6. Skeeter Eater

Company says it eradicates mosquitoes for 90 days. Distributed by Copia Products (a manufacturer of baby products) in Memphis Tennessee and is owned by Wade Whitely. Made in Columbia.

Skeeter Eater

7. Skeeter Hawk Backyard Bait Station

Label lists garlic oil as the active ingredient. Described in ads as “highly effective” and providing “chemical free”, “round the clock”, “full-perimeter protection”. Company is part of Alliance Sports Group based in Grand Prairie, Texas. Owned by Larry Easterwood and family. My favorite line from a user’s review: “The light is a nice reminder it’s working.”

Skeeter Hawk Backyard Bait Station

8. Mosquito Dynamiter

Company claims the device will eradicate up to 95% of mosquitoes for up to 90 days. Says mosquitoes “literally explode”. Device appears to be just a black version of its Wasp & Bee Sugar Trap. Made by Vic West Brands based in Austin, Texas, and owned by Nick Olynyk, an expert on junior hockey. Here’s an ad.

Grandpa Gus's Mosquito Dynamiter

9. Mosquito TNT

This appears to be identical to the Mosquito Dynamiter but features a new sticker and a new color (red) for the holes through which the mosquitoes are supposed to enter and exit. Marketed by Tougher Than Tom, which seems to be a front for Simply Strive, a promotional company owned by Zachary Collins. Marketed to the Caucasian, Whole Foods demographic (per the casting call for the commercial shoot). Here’s an ad.

Do any of these devices eradicate mosquitoes?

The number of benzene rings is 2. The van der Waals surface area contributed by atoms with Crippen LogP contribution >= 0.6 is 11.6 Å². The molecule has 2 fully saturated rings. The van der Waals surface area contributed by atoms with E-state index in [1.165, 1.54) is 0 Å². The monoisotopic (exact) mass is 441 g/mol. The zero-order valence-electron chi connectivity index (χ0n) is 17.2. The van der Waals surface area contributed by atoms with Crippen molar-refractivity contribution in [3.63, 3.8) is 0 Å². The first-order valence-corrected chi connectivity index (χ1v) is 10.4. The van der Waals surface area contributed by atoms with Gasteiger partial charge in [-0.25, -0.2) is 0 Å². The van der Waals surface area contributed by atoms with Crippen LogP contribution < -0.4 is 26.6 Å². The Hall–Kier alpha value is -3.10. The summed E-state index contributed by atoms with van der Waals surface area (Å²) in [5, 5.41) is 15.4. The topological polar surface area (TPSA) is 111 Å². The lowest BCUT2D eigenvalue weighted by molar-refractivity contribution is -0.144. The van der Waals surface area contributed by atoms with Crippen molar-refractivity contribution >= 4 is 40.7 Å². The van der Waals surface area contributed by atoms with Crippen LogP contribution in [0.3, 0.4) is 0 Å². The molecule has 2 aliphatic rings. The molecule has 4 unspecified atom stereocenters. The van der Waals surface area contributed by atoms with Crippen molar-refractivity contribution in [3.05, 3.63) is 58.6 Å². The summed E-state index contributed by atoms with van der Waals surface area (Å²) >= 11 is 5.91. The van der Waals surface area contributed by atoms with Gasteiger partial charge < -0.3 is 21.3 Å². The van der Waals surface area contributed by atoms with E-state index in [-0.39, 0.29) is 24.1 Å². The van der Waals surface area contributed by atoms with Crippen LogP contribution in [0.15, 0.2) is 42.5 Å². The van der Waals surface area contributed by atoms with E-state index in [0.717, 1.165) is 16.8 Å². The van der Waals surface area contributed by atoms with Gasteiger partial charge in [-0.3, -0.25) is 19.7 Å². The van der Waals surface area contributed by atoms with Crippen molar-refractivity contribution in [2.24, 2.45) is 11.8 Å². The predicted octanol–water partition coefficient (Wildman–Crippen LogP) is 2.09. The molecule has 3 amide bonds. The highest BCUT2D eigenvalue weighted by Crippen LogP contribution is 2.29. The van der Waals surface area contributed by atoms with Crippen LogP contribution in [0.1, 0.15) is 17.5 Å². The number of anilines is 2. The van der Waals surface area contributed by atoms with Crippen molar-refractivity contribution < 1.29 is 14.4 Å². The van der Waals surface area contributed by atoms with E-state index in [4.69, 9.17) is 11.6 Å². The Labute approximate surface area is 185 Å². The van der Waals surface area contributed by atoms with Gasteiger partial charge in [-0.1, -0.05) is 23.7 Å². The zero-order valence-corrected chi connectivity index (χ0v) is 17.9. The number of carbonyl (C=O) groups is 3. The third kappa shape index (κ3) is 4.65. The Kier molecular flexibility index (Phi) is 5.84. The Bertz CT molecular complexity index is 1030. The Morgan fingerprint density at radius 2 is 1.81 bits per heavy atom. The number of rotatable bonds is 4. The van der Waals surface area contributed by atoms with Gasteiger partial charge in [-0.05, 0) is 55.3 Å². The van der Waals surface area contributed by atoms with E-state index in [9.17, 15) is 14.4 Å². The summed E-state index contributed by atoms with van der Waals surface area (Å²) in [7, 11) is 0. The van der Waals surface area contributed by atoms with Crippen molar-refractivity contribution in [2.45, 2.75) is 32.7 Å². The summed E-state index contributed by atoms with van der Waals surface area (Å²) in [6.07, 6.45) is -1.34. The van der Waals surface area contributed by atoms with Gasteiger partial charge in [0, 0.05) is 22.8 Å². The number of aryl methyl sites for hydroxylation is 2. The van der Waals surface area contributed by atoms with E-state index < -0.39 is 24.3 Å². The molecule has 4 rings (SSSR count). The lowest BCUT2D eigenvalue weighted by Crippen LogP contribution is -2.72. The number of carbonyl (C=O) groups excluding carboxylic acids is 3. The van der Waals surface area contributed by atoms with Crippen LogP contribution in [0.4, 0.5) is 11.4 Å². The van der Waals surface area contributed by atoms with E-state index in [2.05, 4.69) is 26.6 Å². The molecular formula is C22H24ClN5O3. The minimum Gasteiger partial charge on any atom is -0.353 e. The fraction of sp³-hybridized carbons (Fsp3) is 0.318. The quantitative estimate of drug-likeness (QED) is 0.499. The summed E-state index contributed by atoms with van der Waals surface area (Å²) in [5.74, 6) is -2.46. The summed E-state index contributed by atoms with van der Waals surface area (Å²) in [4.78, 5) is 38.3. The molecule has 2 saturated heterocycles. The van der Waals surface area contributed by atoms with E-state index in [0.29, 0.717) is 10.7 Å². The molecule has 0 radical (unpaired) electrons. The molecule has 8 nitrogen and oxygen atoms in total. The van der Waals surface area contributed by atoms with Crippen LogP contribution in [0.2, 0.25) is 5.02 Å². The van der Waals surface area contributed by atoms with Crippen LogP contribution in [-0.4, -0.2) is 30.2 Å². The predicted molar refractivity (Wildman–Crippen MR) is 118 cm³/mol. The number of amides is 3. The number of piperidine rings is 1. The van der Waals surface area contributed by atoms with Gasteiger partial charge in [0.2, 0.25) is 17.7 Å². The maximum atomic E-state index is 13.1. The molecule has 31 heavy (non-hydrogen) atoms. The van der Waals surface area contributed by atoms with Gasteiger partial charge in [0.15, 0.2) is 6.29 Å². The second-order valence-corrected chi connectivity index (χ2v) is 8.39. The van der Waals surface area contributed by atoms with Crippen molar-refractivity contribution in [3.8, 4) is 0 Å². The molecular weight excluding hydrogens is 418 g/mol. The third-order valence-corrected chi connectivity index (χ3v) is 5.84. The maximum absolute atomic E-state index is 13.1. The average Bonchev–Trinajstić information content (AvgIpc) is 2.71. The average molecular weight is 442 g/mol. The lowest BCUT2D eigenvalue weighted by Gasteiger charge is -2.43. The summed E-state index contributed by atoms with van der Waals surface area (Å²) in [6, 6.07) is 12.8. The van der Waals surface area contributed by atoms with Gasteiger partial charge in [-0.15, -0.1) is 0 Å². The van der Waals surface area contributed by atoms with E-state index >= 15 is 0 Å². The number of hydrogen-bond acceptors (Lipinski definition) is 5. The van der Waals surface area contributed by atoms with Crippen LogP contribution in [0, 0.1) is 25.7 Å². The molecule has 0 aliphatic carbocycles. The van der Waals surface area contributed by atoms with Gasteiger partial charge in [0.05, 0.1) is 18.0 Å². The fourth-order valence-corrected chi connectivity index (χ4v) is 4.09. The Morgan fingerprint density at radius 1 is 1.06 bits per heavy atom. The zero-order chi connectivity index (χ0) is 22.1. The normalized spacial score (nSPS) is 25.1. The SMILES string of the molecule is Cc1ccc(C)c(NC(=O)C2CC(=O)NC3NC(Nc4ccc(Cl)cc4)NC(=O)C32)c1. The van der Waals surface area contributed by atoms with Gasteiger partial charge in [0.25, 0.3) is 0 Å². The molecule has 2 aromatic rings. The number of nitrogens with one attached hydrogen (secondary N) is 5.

Unlikely. For example, when scientists tested the Spartan Mosquito Eradicator, they concluded the device did not work. It’s worth noting that none of the companies has released any efficacy data, with the exception of Spartan Mosquito which displays a graph on the box. Similarly, none of the companies has posted video evidence of mosquitoes being attracted to their devices when deployed in a yard. Instead, companies tend to use cartoon animations to convey how the devices should work.

Why are these companies allowed to sell these devices?

Given that these devices don’t seem to kill mosquitoes, one would expect that, eventually, the Environmental Protection Agency (EPA) or the Federal Trade Commission would shut them down.

For example, the EPA has rules about the claims that pesticide companies can make. One rule is that a company is not permitted to use a product name that itself conveys an exaggerated or false claim (such as “Eradicator”). Another is that companies are not permitted to make false claims (such as “mosquitoes will explode”).

It’s especially curious why the EPA has not yet commenced enforcement actions on these companies given that its rules apply more strictly to products that claim to kill an organism, like mosquitoes, that can transmit disease-causing organisms (West Nile virus, Zika virus, etc.) to humans. This heightened concern is because consumers might rely (unwisely) on a device for protection from mosquito-borne diseases but end up at higher risk because the devices are ineffective. It’s the equivalent of selling bomb-detecting divining rods — people get blown up because gullible people are conned.

I’ve alerted the EPA about these companies, but it seems possible that the agency will only bring enforcement action if enough (influential?) people send complaints. So click here and make one. It would also help if people posted on Twitter and mentioned @EPAJustice as well as their state’s department of agriculture account.

The fastest way to get the EPA to act, however, would be for a science journalist at the Washington Post, New York Times, or NPR to cover them. In my opinion, the public would be very interested in a story about exploding mosquitoes, especially during mosquito season.

Please consider sharing this post to get the word out.